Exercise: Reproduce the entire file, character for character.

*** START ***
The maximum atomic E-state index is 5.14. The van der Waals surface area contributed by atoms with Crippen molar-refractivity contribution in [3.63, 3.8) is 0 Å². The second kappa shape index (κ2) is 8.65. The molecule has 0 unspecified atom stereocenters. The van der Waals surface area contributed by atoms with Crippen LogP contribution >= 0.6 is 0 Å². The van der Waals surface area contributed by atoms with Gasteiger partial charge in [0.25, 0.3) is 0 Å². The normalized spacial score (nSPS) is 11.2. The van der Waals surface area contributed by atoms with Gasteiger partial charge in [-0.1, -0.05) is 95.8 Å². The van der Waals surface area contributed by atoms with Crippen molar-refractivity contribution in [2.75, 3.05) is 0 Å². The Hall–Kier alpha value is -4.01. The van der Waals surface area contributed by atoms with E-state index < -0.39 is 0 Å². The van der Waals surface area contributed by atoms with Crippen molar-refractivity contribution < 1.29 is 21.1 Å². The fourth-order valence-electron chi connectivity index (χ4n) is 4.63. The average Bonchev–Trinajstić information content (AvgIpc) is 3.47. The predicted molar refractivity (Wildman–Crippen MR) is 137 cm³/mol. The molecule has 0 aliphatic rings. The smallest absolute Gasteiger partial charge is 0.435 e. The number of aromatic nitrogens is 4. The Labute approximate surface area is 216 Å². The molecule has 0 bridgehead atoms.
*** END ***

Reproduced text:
The maximum atomic E-state index is 5.14. The van der Waals surface area contributed by atoms with Crippen molar-refractivity contribution in [3.63, 3.8) is 0 Å². The second kappa shape index (κ2) is 8.65. The molecule has 0 unspecified atom stereocenters. The van der Waals surface area contributed by atoms with Crippen LogP contribution >= 0.6 is 0 Å². The van der Waals surface area contributed by atoms with Gasteiger partial charge in [0.25, 0.3) is 0 Å². The normalized spacial score (nSPS) is 11.2. The van der Waals surface area contributed by atoms with Gasteiger partial charge in [-0.1, -0.05) is 95.8 Å². The van der Waals surface area contributed by atoms with Crippen molar-refractivity contribution in [2.75, 3.05) is 0 Å². The Hall–Kier alpha value is -4.01. The van der Waals surface area contributed by atoms with E-state index < -0.39 is 0 Å². The van der Waals surface area contributed by atoms with Crippen molar-refractivity contribution < 1.29 is 21.1 Å². The fourth-order valence-electron chi connectivity index (χ4n) is 4.63. The average Bonchev–Trinajstić information content (AvgIpc) is 3.47. The predicted molar refractivity (Wildman–Crippen MR) is 137 cm³/mol. The molecule has 0 aliphatic rings. The smallest absolute Gasteiger partial charge is 0.435 e. The number of aromatic nitrogens is 4. The Labute approximate surface area is 216 Å². The molecule has 0 bridgehead atoms.